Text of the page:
Jay Carney told Andrea Mitchell on MSNBC that entitlement cuts are good for the American people. Really? Good for who?
March 15, 2013

Watching the deficit hawks get whipped up into a frenzy has been difficult enough since we don't have to worry about the deficit at all, but what's been worse is that the president has joined them in this silliness and is willing to cut benefits to Social Security and Medicare just to get meaningless tax loopholes closed -- and backslaps from the Dancin' Dave Beltway media class.

Jay Carney is transmitting what President Obama wants to do and it doesn't get any worse than his words to Andrea Mitchell Friday morning.

Mitchell: Why do you say to the House Democrats like Ellison and others who are really angry about any talk of entitlement changes, you'd call them reforms, they'd call them cuts.

Carney: Well they are reforms and they produce savings and the fact of the matter is, the president constantly has put forward balanced approach including in his offer to th speaker of the House and they represent tough choices made by a Democratic leader made by the President of the US and all he is asking is that Republicans make some tough choices on the revenue side. If the conventional wisdom is true in Washington --which is, Republicans want no tax revenue, only spending cuts, and Democrats no spending cuts and tax revenue, then each side should be compelled to make tough choices to reach compromise. The president is doing that. He knows these decisions are tough, but he's leading on this issue and we just want to see Republicans do the same thing, lead on the issue, make a tough choice come together and do what's right for the American people.

Exactly why are these cuts good for the American people? Why is a cut in benefits a good deal for the American people when the rich, Wall Street and corporations benefit at the expense of the working class? And why do Republicans refuse to rasie taxes on anyone or so they say, but are loving raising taxes on the middle class?

chainedcpi_taxes (1).jpg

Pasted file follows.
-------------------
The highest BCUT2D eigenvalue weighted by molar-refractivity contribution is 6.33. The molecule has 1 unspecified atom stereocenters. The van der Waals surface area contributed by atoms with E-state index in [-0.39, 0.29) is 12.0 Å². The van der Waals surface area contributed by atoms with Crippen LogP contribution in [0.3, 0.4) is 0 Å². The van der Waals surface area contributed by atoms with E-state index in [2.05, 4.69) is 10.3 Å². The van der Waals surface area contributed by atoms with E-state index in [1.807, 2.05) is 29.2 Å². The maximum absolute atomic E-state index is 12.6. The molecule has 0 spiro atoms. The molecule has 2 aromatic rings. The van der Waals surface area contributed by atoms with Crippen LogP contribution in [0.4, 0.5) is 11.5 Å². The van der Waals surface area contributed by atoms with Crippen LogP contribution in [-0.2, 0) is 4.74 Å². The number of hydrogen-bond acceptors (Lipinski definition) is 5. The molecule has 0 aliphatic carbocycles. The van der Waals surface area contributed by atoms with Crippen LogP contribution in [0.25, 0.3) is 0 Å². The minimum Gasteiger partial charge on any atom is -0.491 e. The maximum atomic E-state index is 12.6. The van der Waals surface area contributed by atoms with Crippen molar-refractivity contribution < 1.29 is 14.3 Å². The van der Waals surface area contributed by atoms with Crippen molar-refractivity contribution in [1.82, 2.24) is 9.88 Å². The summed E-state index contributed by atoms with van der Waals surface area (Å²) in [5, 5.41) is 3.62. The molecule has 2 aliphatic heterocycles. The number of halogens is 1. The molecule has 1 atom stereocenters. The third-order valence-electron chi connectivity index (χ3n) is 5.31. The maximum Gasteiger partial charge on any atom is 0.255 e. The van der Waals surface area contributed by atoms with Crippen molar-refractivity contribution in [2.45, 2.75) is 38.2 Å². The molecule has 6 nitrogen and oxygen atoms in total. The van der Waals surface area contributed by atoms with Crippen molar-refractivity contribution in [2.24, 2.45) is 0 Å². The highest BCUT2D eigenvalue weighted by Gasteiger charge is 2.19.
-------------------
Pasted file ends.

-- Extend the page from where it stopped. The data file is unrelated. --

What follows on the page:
Did you know that the Chained-CPI is actually a middle class tax hike?

Did you also know that none of that, by law, can go to fund Social Security's projected "shortfall?" And that if they do change that law, it will forever put an end to the dedicated revenue stream that keeps SS out of the general budget? I'm afraid so:

If the chained CPI is adopted as part of a budget deal unconnected to any larger plan for Social Security then it effectively means that there will have been a substantial cut to Social Security benefits without any quid pro quo in terms of increased revenue. This hardly seems like a good negotiating move from the standpoint of those looking to preserve and strengthen the program.

And did you also know that the chained-CPI cuts alone will not close the projected shortfall? So, even if this is done, we'll be right back here in a few years looking for new ways to "save" Social Security by cutting it.

There is no point to this madness. Switching to a chained CPI formula does not fix Social Security (if that's their goal) and only imposes harsher living conditions for seniors. If Washington truly wants to fix the economy then why doesn't it consider the Congressional Progressive Caucus' Back To Work plan?

Paul Krugman:

But there’s a plan that does: the proposal from the Congressional Progressive Caucus, titled “Back to Work,” which calls for substantial new spending now, temporarily widening the deficit, offset by major deficit reduction later in the next decade, largely though not entirely through higher taxes on the wealthy, corporations and pollution.

I’ve seen some people describe the caucus proposal as a “Ryan plan of the left,” but that’s unfair. There are no Ryan-style magic asterisks, trillion-dollar savings that are assumed to come from unspecified sources; this is an honest proposal. And “Back to Work” rests on solid macroeconomic analysis, not the fantasy “expansionary austerity” economics — the claim that slashing spending in a depressed economy somehow promotes job growth rather than deepening the depression — that Mr. Ryan continues to espouse despite the doctrine’s total failure in Europe.

No, the only thing the progressive caucus and Mr. Ryan share is audacity. And it’s refreshing to see someone break with the usual Washington notion that political “courage” means proposing that we hurt the poor while sparing the rich. No doubt the caucus plan is too audacious to have any chance of becoming law; but the same can be said of the Ryan plan.

Have you seen any TV coverage of the CPC plan? Neither have I, but when the zombie-eyed granny starver releases something, they run it 24/7.

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